Silence is not consent. Chemically-induced immobility is not a green light (and what are you, a necrophiliac?). If a potential partner has not enthusiastically and unambiguously signaled his/her desire to proceed, stop. It's just that simple. Why is this hard to understand?


  1. I had a roomie at military school who was raped. Whole episode haunts me to this day. It's a complicated story but she was kind of a free-spirited, petty rule-breaker whose escapades had strained a lot of people's patience (including mine) before she got raped at a party she wasn't supposed to be at.

    Everyone saw "Not Supposed To Be There... AGAIN!" and it really overshadowed the rape, which was "well, he said/she said" and "I'm not saying it's RIGHT, but she wasn't even supposed to BE there!"

    He got off with less than a slap on the wrist, but she got demoted, given extra duty, psych evals... and she just really deteriorated in front of my eyes. Can you imagine? If she was a rape victim, there she was pulling weeds 15 hours a week, career derailed, a pariah to everyone around her, while her rapist walks smug and free. That freaking guy came to talk to me about it before she did, and quoted REM lyrics to bolster his position (!!lol)

    Eventually she got booted out, but watching her spiral downward was really awful and it took months before they cut her loose.

    To my lasting shame, I was too busy and selfish then to extend her a meaningful olive branch. From the start, I had felt like getting embroiled in her life risked derailing mine. I also felt like she was a spoiled rich girl who'd never met a rule that applied to her before. She had margins for error, soft places to fall back. I did not. I had to follow the rules. She wasn't even supposed to be there! Envy and resentment and pity and disdain all mixed together. More than a decade later I still don't have a firm grasp on it.

    But I could have afforded to give her something better than a cold shoulder. It's frustrating now because I feel like these kinds of situations are deep near the hear of how we police female behavior. (and then we say, "Women are so conformist!") lmao

    1. It's easy to look back and know how we should've acted, but not so easy at the time.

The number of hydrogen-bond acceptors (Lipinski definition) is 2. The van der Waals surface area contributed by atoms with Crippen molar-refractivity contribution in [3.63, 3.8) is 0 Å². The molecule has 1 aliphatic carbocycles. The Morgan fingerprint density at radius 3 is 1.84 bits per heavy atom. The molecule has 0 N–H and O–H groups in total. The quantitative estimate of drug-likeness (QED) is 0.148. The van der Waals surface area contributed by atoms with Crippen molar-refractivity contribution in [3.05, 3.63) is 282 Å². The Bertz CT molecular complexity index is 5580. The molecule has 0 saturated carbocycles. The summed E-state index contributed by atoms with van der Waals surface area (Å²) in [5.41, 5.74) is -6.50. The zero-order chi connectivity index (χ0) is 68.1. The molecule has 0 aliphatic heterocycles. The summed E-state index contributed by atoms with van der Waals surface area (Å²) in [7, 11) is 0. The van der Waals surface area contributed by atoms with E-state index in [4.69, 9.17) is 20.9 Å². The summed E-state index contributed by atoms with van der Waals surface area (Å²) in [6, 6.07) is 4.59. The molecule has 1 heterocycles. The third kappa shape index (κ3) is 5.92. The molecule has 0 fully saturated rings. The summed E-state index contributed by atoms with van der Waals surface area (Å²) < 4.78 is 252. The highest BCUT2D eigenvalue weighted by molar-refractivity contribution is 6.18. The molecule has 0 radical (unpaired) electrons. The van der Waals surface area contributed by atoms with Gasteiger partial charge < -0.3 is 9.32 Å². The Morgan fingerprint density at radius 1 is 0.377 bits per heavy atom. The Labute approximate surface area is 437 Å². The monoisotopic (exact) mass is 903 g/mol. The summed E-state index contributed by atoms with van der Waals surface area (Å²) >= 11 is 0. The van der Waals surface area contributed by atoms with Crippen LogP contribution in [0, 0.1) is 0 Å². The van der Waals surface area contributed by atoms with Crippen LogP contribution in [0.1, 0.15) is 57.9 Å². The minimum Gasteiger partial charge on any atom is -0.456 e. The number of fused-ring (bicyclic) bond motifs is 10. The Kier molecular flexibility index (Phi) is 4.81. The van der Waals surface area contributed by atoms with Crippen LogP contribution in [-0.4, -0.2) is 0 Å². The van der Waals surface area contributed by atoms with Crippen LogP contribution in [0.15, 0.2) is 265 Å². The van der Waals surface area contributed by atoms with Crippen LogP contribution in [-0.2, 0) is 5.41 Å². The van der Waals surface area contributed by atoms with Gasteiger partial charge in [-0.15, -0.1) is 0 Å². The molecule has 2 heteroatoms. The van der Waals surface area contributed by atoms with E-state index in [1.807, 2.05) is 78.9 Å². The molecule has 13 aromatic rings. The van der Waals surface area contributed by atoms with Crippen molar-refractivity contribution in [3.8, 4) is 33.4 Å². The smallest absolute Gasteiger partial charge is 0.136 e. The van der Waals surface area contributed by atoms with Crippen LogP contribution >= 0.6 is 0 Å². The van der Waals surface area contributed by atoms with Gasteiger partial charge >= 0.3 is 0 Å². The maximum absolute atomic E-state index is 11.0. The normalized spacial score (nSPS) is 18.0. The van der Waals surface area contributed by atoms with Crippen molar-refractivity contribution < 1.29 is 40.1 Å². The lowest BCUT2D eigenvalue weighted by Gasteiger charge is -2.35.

Decades ago I was in a situation where I was abroad on some scheme and a girl in my group who I had only known a few days was raped while unconscious. She wouldn't have known it had happened, only another girl we shared a room with came in and saw the guy on top of her after he'd helped carry her to the room. The next day she told me what she'd seen and we had the unenviable job of telling her she'd been raped.

      I tried to handle it sensitively, but looking back I made a right hash of it. I was completely out of my depth.

      No charges were filed. Initially she just wanted to move on and pretend it never happened, and the organization we were staying with didn't want the police involved, so the guy was kicked out and that was it. Of course as the nights went on she kept getting blind drunk and obsessing over what had happened, she kept saying he'd taken away her right to say yes and no. I did urge her to go home, tell her family and get therapy, but I didn't do a very good job of it, like I said, out of my depth. Eventually she was kicked out herself for persistent drunkeness, and I later heard that a lot of people doubted our story as they thought her too unattractive to get raped, nice.

      I've been criticized by other people over the years for not going to the police myself, but what was I supposed to do, go and say that a man who had left the country had raped a girl who had also left the country and that she didn't want to press charges?

    2. Thank you for this comment, Anon.

    3. When you said, 'military school' I was thinking of a high school military school. But then you said, "career derailed". Was this boot camp?

    4. When you said, 'military school' I was thinking of a high school military school. But then you said, "career derailed". Was this boot camp?

      It was the occupational specialty training school between boot camp and people's first real assignments. Boot camp is just where you learn the super-super-basic common core stuff and get physically up to speed, and where they weed out people who are clearly a poor fit. so she'd already gotten through that part.

      Then they send you on to a more technical training program where you learn to do your actual job. You learn how to be a flight mechanic or a medic or an artilleryman or whatever. That was where I met her.

      She was actually really technically proficient, but she had a hard time dealing with the "military" side of things. People like that got treated worse than someone who was all spit and polish and yes-sir, but kind of marginal at the technical stuff.

  2. A moving post. Thank you, Cinzia.

  3. Like you have met a few rape victims. Unlike you, I know a few whose attackers got off. I've never met anyone who was falsely accused of rape.

    1. I've known loads of rape victims, I don't know a single one who even reported it.

      I get so angry when I see the current maxim 'If she didn't go to the police then it didn't happen' and variations there of, which seem to be a manosphere favorite at the moment. I feel like they're accusing all these women I've known of being liars.